TSA Issued Over $600,000 in Fines to Air, Transit Passengers Violating Mask Mandate

The Transportation Security Administration (TSA) has issued more than 900 civil penalties and over 2,700 warnings since February 2021 against individuals who failed to comply with federal face mask requirements, the government reported on Monday.

In a TSA report (pdf), the U.S. agency said it had proposed $644,398 in fines to 922 people who did not comply with a transit mandate requiring people to wear a mask. The fines were issued on commercial flights, in airports and train stations, or on public transit services.

Most fines came from onboard aircraft incidents, where 788 individuals were fined for a total of $501,388, averaging $636. The highest average came from airport checkpoint fines, where 18 people received a civil penalty, totaling $57,065, averaging $3,170.

Since the start of 2021, the FAA has investigated reports of 6,800 unruly airplane passengers including about 4,800 for not wearing masks. It has opened 450 investigations and proposed more than $5 million in fines.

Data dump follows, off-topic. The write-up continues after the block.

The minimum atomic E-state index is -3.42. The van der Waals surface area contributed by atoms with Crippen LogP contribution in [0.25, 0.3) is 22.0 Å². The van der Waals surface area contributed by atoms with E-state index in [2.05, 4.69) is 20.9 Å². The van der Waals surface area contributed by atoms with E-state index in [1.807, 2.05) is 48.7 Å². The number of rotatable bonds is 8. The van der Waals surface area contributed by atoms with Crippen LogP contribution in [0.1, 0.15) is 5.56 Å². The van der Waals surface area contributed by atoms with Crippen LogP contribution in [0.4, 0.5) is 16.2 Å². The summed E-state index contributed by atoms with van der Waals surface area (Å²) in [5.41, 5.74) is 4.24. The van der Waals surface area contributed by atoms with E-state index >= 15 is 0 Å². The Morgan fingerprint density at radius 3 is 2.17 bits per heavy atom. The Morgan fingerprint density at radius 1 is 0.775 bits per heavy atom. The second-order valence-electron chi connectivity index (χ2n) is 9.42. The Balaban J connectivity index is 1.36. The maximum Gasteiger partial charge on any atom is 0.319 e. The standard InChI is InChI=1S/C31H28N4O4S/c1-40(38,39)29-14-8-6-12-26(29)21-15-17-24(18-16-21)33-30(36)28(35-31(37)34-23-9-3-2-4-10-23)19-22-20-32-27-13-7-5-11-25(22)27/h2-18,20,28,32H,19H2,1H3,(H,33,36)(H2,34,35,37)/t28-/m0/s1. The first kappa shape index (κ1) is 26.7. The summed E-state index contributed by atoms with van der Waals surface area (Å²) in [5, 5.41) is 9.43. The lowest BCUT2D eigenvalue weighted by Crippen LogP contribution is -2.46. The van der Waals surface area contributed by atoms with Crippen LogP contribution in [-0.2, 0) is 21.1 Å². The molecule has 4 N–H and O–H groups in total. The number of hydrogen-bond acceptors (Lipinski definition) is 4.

Other fines include surface transportation incidents, where 44 individuals were fined for a total of $28,150, while 72 other individuals at airports premises received fines totaling $57,795.

In late October, TSA said it had proposed $85,990 in fines for 190 mask violators and issued warnings to more than 2,200.

The U.S. agency announced last week it is extending its mask mandate for at least another month until mid-April at airports and on airplanes.

The mandate, which stems from a U.S. Centers for Disease Control and Prevention (CDC) order that was issued on Jan. 29, 2021, and applies to transportation such as trains and transportation hubs such as airports, had been due to expire on March 18.

Two major aviation groups have also recently called for COVID-19-related restrictions to be lifted, citing a downward trend of CCP (Chinese Communist Party) virus hospitalizations and deaths due to herd immunity and a study that shows the effects of those measures are limited.

The Airports Council International Europe (ACI) and International Air Transport Association (IATA) called for “all remaining COVID restrictions applying to intra-EU and Schengen area travel to be dropped, including all testing requirements, the need to present proof of vaccination, or complete a Passenger Locator Form (PLF),” reads a statement.

ACI Europe is a trade group representing over 500 airports in 55 countries, covering over 90 percent of commercial air traffic in Europe. IATA represents 290 airlines in 120 countries and carries 83 percent of air traffic worldwide.

Allen Zhong and Reuters contributed to this report.